A research paper by UBS has predicted that a combination of automation and connectivity will see the competitive advantage of low labour cost countries shrink, but also lead to rising inequality.
Released at the 2016 Davos World Economic Forum, the research argues that the effect of the “Fourth Industrial Revolution” will have the greatest effect on developing markets.
It describes the revolution as following steam, electricity and electronics, and involving a joining of “extreme automation” and “extreme connectivity”.
Low-skilled jobs will be affected, and middle class roles will also be increasingly automated out of existence. “Middle skill” employees would feel the “greatest disruption”.
“Inequality increases not just between developed and developing and emerging countries,” explained UBS chairman Alex Weber, according to Sputnik News.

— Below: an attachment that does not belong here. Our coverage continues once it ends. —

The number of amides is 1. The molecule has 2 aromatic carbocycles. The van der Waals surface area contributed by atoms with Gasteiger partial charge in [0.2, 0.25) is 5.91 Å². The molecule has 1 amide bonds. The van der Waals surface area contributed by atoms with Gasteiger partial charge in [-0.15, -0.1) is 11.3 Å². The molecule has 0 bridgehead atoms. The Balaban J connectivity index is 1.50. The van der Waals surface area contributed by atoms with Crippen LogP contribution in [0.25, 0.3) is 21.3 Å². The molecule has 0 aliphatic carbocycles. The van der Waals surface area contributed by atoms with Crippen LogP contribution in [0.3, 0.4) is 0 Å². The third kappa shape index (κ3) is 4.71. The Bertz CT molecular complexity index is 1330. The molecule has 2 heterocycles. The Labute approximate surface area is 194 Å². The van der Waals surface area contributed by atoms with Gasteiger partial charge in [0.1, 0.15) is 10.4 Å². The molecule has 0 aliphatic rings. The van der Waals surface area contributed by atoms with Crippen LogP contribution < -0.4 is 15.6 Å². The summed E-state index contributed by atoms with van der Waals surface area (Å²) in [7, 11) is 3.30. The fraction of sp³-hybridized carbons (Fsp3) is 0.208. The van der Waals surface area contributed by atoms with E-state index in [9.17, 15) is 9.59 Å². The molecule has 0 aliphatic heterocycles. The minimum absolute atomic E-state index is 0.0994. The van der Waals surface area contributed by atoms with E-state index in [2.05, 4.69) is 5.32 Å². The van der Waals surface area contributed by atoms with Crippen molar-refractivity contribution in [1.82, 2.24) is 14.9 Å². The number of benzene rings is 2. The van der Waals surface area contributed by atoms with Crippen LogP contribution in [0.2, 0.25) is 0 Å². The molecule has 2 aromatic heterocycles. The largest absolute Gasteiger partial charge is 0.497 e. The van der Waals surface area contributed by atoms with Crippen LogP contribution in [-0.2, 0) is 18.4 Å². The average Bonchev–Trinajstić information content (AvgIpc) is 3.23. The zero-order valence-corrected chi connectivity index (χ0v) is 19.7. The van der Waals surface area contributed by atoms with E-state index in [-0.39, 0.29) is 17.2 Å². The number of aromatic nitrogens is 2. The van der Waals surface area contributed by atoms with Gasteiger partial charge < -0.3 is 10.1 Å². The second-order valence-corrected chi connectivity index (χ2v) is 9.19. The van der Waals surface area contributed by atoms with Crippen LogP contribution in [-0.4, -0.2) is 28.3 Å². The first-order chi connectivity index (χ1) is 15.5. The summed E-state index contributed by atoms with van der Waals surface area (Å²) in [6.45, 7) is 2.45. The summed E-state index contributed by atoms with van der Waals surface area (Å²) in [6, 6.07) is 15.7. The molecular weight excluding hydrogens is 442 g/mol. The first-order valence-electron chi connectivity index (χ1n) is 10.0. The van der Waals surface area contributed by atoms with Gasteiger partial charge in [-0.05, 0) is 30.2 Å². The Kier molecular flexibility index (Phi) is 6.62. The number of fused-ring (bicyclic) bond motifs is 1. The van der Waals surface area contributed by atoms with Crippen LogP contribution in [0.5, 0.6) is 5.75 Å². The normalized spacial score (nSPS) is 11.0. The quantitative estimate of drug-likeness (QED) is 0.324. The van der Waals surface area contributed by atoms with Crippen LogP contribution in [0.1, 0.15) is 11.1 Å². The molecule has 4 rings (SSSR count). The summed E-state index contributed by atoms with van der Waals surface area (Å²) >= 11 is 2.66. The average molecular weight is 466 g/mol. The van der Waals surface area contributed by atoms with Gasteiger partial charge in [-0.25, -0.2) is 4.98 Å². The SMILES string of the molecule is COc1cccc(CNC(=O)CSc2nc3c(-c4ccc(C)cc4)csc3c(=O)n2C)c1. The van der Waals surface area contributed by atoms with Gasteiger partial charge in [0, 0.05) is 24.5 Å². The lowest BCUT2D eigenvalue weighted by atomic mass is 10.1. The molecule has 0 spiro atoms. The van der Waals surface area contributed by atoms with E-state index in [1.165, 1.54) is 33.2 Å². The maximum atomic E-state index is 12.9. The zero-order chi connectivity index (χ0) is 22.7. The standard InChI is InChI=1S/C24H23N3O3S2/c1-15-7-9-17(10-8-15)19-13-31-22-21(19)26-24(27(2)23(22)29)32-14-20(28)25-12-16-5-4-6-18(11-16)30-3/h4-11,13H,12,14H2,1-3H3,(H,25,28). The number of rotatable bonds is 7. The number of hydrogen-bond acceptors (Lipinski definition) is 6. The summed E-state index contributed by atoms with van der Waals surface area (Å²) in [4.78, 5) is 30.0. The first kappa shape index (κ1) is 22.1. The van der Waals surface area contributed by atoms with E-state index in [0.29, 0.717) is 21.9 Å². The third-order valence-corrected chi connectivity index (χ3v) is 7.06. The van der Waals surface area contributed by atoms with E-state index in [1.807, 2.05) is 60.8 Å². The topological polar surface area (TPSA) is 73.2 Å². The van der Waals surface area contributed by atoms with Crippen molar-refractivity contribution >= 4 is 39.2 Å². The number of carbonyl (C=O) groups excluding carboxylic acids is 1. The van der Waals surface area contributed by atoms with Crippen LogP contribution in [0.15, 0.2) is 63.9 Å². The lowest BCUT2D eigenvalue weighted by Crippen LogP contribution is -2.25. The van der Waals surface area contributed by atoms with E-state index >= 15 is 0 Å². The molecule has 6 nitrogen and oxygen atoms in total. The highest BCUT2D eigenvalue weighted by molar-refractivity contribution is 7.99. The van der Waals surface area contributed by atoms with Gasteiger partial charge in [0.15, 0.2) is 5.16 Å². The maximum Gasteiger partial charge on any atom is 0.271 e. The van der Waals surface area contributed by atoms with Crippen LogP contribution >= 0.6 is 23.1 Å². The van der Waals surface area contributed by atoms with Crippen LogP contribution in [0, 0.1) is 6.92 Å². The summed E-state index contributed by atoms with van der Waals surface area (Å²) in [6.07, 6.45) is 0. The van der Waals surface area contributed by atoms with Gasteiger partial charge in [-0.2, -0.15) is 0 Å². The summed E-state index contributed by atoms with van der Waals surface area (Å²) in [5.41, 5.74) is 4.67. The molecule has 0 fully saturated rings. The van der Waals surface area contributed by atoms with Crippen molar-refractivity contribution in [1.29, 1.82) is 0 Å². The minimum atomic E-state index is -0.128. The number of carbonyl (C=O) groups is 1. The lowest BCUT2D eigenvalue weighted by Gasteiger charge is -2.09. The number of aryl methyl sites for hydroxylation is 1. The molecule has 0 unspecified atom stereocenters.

“It’s also within our society. It will have an impact not only between the rich and the poor but also the young and the old.”
Tech Republic notes that an increase in aggregate worldwide unemployment, however, is not modelled in the research, with workforce productivity increasing and new jobs being created.
Also anticipated is a reshoring of manufacturing to higher-wage countries, driven by robotics, automation and 3D printing.